How to Prevent Physical Security Nightmares in Edge Computing

With edge computing, guaranteeing physical device security can be a horror show. Here’s what works and doesn’t work when securing edge devices against physical security threats.

Christopher Tozzi, Technology analyst

December 16, 2021

5 Min Read
manager performing data processing at the edge of a network
Getty Images

There are many reasons to be excited about edge computing, a paradigm that places workloads closer to end users in order to boost performance, reliability and more.

But edge computing also poses some very steep challenges. Among them – and arguably the most difficult – is physical security. In an edge environment, guaranteeing physical device security is not just hard, it’s a nightmare.

Here’s why, and what IT architects and security teams can do to guarantee the physical security of edge infrastructure.

Edge Computing and Physical Security

The reason why physical security is so vexing in the context of edge computing is simple enough: Edge networks typically involve a large number of devices that are distributed across a wide geographic area. Preventing unauthorized physical access to each one of those devices is much harder than it is to secure a conventional server or PC that lives in a data center or an office building.

To contextualize this challenge, imagine a network of edge devices that a brick-and-mortar retailer deploys in each of its stores to process transactions locally. Each of those devices may store and manage sensitive data such as customer information and sales records. As a result, anyone who gains physical access to the devices inside retail stores may be able to access this data.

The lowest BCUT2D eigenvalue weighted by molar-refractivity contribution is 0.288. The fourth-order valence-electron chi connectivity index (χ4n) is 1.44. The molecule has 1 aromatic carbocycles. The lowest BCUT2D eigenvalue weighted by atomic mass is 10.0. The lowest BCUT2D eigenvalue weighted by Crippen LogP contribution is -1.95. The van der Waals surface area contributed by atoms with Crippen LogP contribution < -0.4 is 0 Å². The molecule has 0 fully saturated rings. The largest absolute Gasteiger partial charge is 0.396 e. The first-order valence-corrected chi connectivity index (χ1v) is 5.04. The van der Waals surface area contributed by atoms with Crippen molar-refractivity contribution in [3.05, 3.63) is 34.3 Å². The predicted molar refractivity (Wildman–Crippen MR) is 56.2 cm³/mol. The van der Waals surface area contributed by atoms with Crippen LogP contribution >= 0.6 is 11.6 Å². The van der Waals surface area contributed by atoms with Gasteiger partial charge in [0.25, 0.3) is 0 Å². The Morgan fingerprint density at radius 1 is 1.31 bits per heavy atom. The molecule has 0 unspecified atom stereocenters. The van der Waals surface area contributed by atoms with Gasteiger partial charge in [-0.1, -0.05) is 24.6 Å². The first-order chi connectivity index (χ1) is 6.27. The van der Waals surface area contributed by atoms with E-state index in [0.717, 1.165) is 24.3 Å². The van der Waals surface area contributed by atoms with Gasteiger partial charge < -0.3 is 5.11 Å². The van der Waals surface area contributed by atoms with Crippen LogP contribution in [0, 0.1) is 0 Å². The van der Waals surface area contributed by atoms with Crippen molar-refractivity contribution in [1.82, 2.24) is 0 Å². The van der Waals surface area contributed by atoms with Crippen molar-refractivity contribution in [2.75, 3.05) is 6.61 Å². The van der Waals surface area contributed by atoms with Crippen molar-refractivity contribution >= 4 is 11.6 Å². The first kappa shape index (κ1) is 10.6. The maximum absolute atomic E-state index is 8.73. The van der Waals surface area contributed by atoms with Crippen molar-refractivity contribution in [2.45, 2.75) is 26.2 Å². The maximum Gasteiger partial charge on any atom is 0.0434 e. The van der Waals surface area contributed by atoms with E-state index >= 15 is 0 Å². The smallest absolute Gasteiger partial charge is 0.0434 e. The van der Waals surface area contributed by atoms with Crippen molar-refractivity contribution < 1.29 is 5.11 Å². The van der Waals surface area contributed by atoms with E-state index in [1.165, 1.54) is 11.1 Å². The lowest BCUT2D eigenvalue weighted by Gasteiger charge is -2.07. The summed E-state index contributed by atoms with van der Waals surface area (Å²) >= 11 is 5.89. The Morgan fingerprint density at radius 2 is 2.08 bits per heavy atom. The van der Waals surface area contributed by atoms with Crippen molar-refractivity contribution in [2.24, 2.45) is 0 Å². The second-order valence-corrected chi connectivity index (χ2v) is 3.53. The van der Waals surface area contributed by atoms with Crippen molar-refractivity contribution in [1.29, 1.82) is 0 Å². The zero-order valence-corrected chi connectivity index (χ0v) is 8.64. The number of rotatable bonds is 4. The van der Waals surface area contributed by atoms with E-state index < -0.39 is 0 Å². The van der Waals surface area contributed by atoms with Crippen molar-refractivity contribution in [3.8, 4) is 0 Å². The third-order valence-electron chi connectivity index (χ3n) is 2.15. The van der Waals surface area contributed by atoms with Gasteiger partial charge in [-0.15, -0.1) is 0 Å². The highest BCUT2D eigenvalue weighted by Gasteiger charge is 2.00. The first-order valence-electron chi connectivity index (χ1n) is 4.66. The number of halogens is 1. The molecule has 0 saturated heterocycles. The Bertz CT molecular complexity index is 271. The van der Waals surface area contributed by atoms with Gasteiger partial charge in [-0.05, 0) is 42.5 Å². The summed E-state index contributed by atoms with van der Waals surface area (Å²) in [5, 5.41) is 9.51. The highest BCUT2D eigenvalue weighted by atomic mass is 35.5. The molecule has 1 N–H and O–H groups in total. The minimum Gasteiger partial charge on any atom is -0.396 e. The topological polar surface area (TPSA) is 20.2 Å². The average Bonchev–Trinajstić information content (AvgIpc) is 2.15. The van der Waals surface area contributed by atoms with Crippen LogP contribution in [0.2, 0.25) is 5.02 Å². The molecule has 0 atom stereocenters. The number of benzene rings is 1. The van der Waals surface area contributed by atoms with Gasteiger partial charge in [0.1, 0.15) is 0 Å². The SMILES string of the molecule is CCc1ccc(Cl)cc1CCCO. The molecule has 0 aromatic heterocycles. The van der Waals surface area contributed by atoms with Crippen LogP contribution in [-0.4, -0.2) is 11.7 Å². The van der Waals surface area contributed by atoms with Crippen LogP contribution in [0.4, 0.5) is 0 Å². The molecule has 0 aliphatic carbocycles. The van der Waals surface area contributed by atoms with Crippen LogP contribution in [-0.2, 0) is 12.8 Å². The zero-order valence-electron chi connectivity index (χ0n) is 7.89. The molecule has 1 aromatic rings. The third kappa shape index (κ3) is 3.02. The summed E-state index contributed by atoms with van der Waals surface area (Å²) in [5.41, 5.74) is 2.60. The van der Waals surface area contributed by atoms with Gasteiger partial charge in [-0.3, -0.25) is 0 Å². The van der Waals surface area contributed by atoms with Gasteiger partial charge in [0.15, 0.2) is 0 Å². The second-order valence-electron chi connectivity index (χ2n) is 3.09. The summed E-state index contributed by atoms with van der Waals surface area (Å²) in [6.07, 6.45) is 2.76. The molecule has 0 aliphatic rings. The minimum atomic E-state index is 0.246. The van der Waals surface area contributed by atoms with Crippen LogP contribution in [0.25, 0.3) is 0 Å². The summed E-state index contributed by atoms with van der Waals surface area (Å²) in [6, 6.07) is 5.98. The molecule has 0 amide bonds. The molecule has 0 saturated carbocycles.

Likewise, consider an edge infrastructure composed of smart home devices that consumers use to do things like control their homes’ temperature or lock and unlock doors. If those devices are linked together by an edge network that connects them to a vendor’s data center, an attacker who gains access to one of those devices could potentially use that access as a beachhead to compromise other devices – including those owned by consumers other than the one whose device was first compromised.

These are physical security risks that don’t exist in the context of conventional computing (or, for that matter, cloud computing). But they’re risks that must be solved if edge computing is truly going to go mainstream.

Securing Edge Devices: What Works and Doesn’t Work

What’s the best way to secure edge devices against physical security threats?

The obvious answer may seem to be to prevent unauthorized physical access by locking edge devices behind closed doors. That’s the strategy that businesses typically use to enforce physical security for conventional IT infrastructure.

The problem with using this approach for edge computing, however, is that it’s just not practical or highly effective in many cases. You can’t lock smart home devices inside closed boxes without disrupting their usability. You could try to protect edge infrastructure in a retail store by placing it in a secure room, but that only provides so much protection. It’s also expensive to implement if you have hundreds or thousands of stores.